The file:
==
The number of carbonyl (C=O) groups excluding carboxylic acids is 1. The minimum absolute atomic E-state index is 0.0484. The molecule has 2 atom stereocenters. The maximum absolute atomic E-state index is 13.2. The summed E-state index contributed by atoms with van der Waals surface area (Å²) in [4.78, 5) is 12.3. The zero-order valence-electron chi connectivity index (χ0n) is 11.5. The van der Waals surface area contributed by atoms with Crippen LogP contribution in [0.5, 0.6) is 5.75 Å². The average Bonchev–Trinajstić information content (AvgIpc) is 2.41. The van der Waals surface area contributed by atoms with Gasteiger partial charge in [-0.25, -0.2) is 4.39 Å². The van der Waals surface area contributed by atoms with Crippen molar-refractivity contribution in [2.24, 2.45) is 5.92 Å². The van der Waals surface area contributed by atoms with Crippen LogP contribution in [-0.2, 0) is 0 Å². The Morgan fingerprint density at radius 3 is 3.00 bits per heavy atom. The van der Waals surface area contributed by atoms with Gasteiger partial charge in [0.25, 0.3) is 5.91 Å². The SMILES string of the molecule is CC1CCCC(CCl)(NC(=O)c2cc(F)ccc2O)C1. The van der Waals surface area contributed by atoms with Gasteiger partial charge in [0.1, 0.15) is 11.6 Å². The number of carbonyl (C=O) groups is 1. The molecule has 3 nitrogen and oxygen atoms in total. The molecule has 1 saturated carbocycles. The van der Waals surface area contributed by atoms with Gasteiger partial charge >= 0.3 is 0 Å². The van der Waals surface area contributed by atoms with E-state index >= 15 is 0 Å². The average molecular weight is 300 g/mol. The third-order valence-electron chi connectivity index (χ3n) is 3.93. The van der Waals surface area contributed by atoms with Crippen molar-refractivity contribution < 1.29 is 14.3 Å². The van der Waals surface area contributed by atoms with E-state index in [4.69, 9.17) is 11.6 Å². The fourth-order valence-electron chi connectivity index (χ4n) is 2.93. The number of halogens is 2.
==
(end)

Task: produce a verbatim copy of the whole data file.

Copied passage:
The number of carbonyl (C=O) groups excluding carboxylic acids is 1. The minimum absolute atomic E-state index is 0.0484. The molecule has 2 atom stereocenters. The maximum absolute atomic E-state index is 13.2. The summed E-state index contributed by atoms with van der Waals surface area (Å²) in [4.78, 5) is 12.3. The zero-order valence-electron chi connectivity index (χ0n) is 11.5. The van der Waals surface area contributed by atoms with Crippen LogP contribution in [0.5, 0.6) is 5.75 Å². The average Bonchev–Trinajstić information content (AvgIpc) is 2.41. The van der Waals surface area contributed by atoms with Gasteiger partial charge in [-0.25, -0.2) is 4.39 Å². The van der Waals surface area contributed by atoms with Crippen molar-refractivity contribution in [2.24, 2.45) is 5.92 Å². The van der Waals surface area contributed by atoms with Crippen LogP contribution in [-0.2, 0) is 0 Å². The Morgan fingerprint density at radius 3 is 3.00 bits per heavy atom. The van der Waals surface area contributed by atoms with Gasteiger partial charge in [0.25, 0.3) is 5.91 Å². The SMILES string of the molecule is CC1CCCC(CCl)(NC(=O)c2cc(F)ccc2O)C1. The van der Waals surface area contributed by atoms with Gasteiger partial charge in [0.1, 0.15) is 11.6 Å². The number of carbonyl (C=O) groups is 1. The molecule has 3 nitrogen and oxygen atoms in total. The molecule has 1 saturated carbocycles. The van der Waals surface area contributed by atoms with Gasteiger partial charge >= 0.3 is 0 Å². The van der Waals surface area contributed by atoms with E-state index >= 15 is 0 Å². The average molecular weight is 300 g/mol. The third-order valence-electron chi connectivity index (χ3n) is 3.93. The van der Waals surface area contributed by atoms with Crippen molar-refractivity contribution < 1.29 is 14.3 Å². The van der Waals surface area contributed by atoms with E-state index in [4.69, 9.17) is 11.6 Å². The fourth-order valence-electron chi connectivity index (χ4n) is 2.93. The number of halogens is 2.